When it comes to planning a home automation system, top billing goes to the cool stuff: Streaming music around the house from your iPad, a to-die-for home theater setup with a gargantuan projection screen that drops down from the ceiling, and the ability to monitor and control temperature, lighting, home security cameras and door locks from your smartphone.
But what about window shades that move up or down at the push of a button and automatically open or close certain times of the day?
As any savvy home technology pro will tell you, shade control provides benefits that extend well beyond style and convenience. In addition to adding an element of grandeur to a room and making it ridiculously simple to open and close drapes and shades, a well-planned system makes it possible to set different moods in a room as well as harness the power of the sun.
Controlling Natural Light
Expert advice is invaluable here because, depending on the fabric selected, window treatments can be tailored to a specific living space and designed to let in varying degrees of light. So-called transparent fabric, for example, is a great choice for homes situated in picturesque settings because it preserves the view while minimizing glare from bright sunlight.
Translucent fabric obscures the view but allows light to flow into the room while blocking potentially damaging ultraviolet (UV) radiation. Blackout fabric, as its name suggests, blocks incoming light, making it ideal for use in dedicated media rooms where movie-watching is a serious pursuit and in bedrooms with morning exposure to bright sun.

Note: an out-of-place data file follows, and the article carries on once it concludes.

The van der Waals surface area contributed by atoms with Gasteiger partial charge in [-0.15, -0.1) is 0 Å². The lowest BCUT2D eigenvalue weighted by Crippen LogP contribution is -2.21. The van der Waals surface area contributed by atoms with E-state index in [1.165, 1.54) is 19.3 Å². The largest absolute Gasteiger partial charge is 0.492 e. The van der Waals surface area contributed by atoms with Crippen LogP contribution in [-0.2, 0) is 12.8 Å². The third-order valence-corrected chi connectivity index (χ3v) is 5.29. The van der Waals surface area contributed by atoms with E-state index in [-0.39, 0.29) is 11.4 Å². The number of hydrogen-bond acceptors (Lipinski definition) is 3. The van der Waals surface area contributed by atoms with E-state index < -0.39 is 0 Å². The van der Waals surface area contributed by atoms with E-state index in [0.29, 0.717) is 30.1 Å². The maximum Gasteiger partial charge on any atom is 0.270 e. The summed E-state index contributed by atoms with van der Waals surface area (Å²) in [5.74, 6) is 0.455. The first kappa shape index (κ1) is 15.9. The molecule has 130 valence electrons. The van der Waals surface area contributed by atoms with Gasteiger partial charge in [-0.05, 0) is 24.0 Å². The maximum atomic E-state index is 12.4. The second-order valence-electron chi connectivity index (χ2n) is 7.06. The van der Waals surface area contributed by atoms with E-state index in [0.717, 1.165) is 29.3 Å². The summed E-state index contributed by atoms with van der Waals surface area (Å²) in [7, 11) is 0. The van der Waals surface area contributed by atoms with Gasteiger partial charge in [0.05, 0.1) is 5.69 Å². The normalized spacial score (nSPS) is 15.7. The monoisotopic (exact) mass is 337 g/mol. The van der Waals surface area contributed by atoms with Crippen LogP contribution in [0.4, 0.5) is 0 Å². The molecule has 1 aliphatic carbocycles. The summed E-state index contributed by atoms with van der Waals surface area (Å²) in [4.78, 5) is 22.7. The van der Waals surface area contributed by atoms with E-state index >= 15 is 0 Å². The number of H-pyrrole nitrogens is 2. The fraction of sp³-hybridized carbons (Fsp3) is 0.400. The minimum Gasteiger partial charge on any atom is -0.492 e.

Fabric color also plays a role in determining how natural light interacts with a room. Light colors tend to create glare, which can make it hard to see outside. Dark colors generally don't have issues with glare but they do attract heat — sort of like wearing a black shirt on a hot, sunny day.
Automating Natural Light
Adding a motorized roller for shades or an automated track system for drapes provides convenient control over natural lighting.
In one room, you might have shades made of sheer fabric that can be lowered during the day to minimize glare without completely obliterating the view, while a set of blackout shades stands ready to transform another space into a dark cave at the touch of a button. Or you could install both treatments to create a multi-purpose shading system.
Tying these mechanisms into a home control system brings a whole new level of sophistication with shades and/or drapes that can be programmed to automatically open and close during specific times of the day, providing natural lighting and heating/cooling benefits.
Keeping shades open on frigid winter days during times of peak sunlight takes a little pressure off your heating system, while keeping them closed on sultry summer days helps keep the room cool. Best of all, this kind of strategic shade management can go a long way toward conserving energy and lowering utility bills.
To learn more about home automation options and professional installation, consult a CEDIA professional. Click here for a list of CEDIA-member home technology professionals in your area.